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Why TOMS is taking a stand to end gun violence

On November 12, Mycoskie announced his idea to Bain Capital, the private equity firm that’s owned a 50% stake in TOMS since 2014: TOMS would donate $5 million to nonprofits working to end gun violence (including Everytown for Gun Safety, Faith in Action, March for Our Lives, and Moms Demand Action), use its platform and social network to call on lawmakers to pass universal background checks, and permanently alter its giving model to prioritize issue-based efforts of this magnitude going forward. He was done avoiding politics. “If we have this much power as business leaders, we have to use it,” he says.

One downward retail trend that’s not all Amazon’s fault

After her sophomore year of high school, Alanna Miller, now 18, spent her summer working at T.J. Maxx. But the Dallas-Fort Worth teen said her priorities shifted dramatically last winter when she was assigned to research the issue of universal background checks for firearms for her debate team. Miller has grown up in an era of mass shootings and has been undergoing routine lockdown drills since kindergarten. When Miller learned about the grassroots movement Moms Demand Action for Gun Sense in America as part of her debate research, she decided to join the group’s youth chapter, Students Demand Action, as a local leader.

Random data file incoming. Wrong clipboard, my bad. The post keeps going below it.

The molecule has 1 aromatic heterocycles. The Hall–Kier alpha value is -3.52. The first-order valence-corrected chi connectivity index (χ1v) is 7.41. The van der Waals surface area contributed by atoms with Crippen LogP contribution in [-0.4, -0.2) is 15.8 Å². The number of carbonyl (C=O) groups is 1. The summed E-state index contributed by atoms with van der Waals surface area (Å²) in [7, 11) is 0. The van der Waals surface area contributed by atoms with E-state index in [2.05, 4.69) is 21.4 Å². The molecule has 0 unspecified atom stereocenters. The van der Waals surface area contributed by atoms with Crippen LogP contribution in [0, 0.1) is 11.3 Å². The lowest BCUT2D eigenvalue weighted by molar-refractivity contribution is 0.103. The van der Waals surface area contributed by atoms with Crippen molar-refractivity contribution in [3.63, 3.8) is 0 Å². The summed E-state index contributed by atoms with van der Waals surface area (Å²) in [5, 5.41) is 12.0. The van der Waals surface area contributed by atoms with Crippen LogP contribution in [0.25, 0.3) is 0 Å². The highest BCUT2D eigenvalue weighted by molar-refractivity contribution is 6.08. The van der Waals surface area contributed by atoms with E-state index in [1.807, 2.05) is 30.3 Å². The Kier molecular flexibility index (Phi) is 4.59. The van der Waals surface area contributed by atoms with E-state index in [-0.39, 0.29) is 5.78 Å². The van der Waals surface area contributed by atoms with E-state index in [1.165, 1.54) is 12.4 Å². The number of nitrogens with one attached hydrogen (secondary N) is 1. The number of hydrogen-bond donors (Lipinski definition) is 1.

Gun safety was a winning issue in the midterm elections

This year, the gun violence prevention movement outspent the NRA. But we out-hustled them, too. Moms Demand Action volunteers worked with partners to register 100,000 new voters. And we had 1.2 million conversations with voters about gun sense candidates by going door to door and making phone calls. It’s because of that hard work that winning candidate after candidate has thanked Moms Demand Action volunteers during their acceptance speeches and in interviews. I’ve yet to see any photos this election cycle of NRA members canvassing or celebrating with winning candidates. And there’s a reason for that. This cycle, we went head-to-head with the NRA in 43 races (meaning we both endorsed candidates): gun safety candidates won 33 races, the NRA won nine races and 1 has yet to be called.

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